After twenty-five years of civic activism, Lamari still considers himself an outsider, taking care to remind me that he's "not a politician." His experience in the public eye limited to seats on advisory boards and community groups. "It's amazing how an individual who wants to participate in government can make his voice heard," he notes, "and it's amazing how people will stifle his voice."

"I think the civic community is very valuable," says Lamari. "People charge that they're 'NIMBYs.' I think it's okay to be a NIMBY. Residents that feel a passion for certain issues may get involved, but when they see how the system works, they want to contribute. I got involved to get my son to a park . . . it's those people who start out as NIMBYs who become positive contributors."

"It's incumbent on an elected official to have an open ear to all sides, all interests, all stakeholders. Then he's gotta do what's right."

For more information, check out Cary Lamari's campaign website and campaign page on Facebook.

1 comment:

Thomas Hardman said...

What's the difference between an activist and a politician?

Usually, that the activist gets about 90 percent of what their constituents want but they don't get paid for what they do; a politician gets paid for what they do, which is mostly to make sure that nobody comes out of a situation totally happu.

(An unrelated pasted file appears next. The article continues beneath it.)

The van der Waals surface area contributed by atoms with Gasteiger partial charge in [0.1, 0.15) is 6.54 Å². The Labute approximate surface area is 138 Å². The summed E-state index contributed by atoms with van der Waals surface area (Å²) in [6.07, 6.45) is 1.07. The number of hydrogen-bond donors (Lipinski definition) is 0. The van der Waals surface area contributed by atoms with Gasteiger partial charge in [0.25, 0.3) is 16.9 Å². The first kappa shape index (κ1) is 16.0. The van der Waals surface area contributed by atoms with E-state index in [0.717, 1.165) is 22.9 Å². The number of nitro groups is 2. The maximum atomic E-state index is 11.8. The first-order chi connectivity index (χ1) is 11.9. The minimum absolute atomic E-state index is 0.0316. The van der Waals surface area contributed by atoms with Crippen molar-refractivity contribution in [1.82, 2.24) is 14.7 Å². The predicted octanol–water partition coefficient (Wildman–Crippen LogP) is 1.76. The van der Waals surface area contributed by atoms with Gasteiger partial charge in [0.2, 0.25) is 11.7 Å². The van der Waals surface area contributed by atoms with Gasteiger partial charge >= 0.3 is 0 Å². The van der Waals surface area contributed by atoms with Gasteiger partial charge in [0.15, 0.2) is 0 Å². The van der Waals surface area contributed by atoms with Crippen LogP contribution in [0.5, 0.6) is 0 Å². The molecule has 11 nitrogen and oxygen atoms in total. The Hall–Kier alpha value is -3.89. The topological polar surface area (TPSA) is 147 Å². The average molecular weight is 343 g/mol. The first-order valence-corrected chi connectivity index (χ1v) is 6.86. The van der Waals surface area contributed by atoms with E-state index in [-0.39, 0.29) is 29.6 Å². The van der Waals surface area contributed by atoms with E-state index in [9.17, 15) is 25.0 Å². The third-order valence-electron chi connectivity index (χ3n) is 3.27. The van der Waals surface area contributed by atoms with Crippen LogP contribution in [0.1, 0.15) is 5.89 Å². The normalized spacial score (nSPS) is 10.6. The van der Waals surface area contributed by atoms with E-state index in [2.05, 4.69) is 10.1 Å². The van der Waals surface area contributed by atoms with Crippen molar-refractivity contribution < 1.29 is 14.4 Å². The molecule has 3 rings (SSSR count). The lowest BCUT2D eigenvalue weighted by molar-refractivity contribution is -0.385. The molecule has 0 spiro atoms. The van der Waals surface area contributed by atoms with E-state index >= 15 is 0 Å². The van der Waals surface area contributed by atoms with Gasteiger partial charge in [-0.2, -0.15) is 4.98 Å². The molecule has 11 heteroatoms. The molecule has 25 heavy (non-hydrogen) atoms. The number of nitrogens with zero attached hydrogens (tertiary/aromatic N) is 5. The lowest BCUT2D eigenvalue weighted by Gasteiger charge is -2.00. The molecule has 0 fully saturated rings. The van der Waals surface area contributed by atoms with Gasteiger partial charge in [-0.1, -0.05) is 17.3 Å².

At least that's how it looks to me, sometimes.

Mr Lamari sounds like s decent person although I'm not sure I agree with all of his stated positions. But he's 100-percent correct when he says that East County might have the cleanest streams and least infrastructure development.

In particular, the part of District 4 that has been getting the lion's share of attention (from development to infrastructure) has been the easternmost section, not surprisingly the part closest to Calverton. But west of US-29, "not so much". At least "the County" has some idea that we're here, and that their inattention and practical ignorance of "west District 4" has been creating problems.

Look at the Bel-Pre Road/Bonifant Road corridor and the MD-28 ("Norbeck Road") corridor. The State certainly hasn't paid a lot of attention to MD-28; aside from a few intersection improvements, that road is the same as it's been since the days of horse-and-buggy when it was one of the main farm-to-market roads from Sandy Spring and Ashton to Norbeck and Rockville. Mr Lamari is correct to question the wisdom of dumping freeway traffic onto Norbeck Road at what is already something of a chokepoint. Yet that might inspire the State to start thinking about a significant upgrade of MD-28 between Georgia Avenue and Layhill Road, and in fact it's very long overdue to have Layhill Road widened and flattened at least from the new ICC crossing out to the intersection with Norwood Road. MD-28 and the Spencerville-Burtonsville Road (MD-198) could use some improvements as well; it carries saturation traffic for most of the day, and it needs to be a divided highway.

I'll have to be looking deeper into Mr Lamari's history of activism since he's working hard just up the road from my own area of interest and there may be significant overlap. Regardless of who wins this election, there's a screaming need to get the County to make some policy changes around the general "west District 4" area, which of course includes Aspen Hill, the Layhill communities, and Norbeck. Whether the County government has the money to make big improvements, that's one argument; it's quite another argument to suggest that the County can make policy changes that don't cost much but have significant and long-lasting effects here in our communities.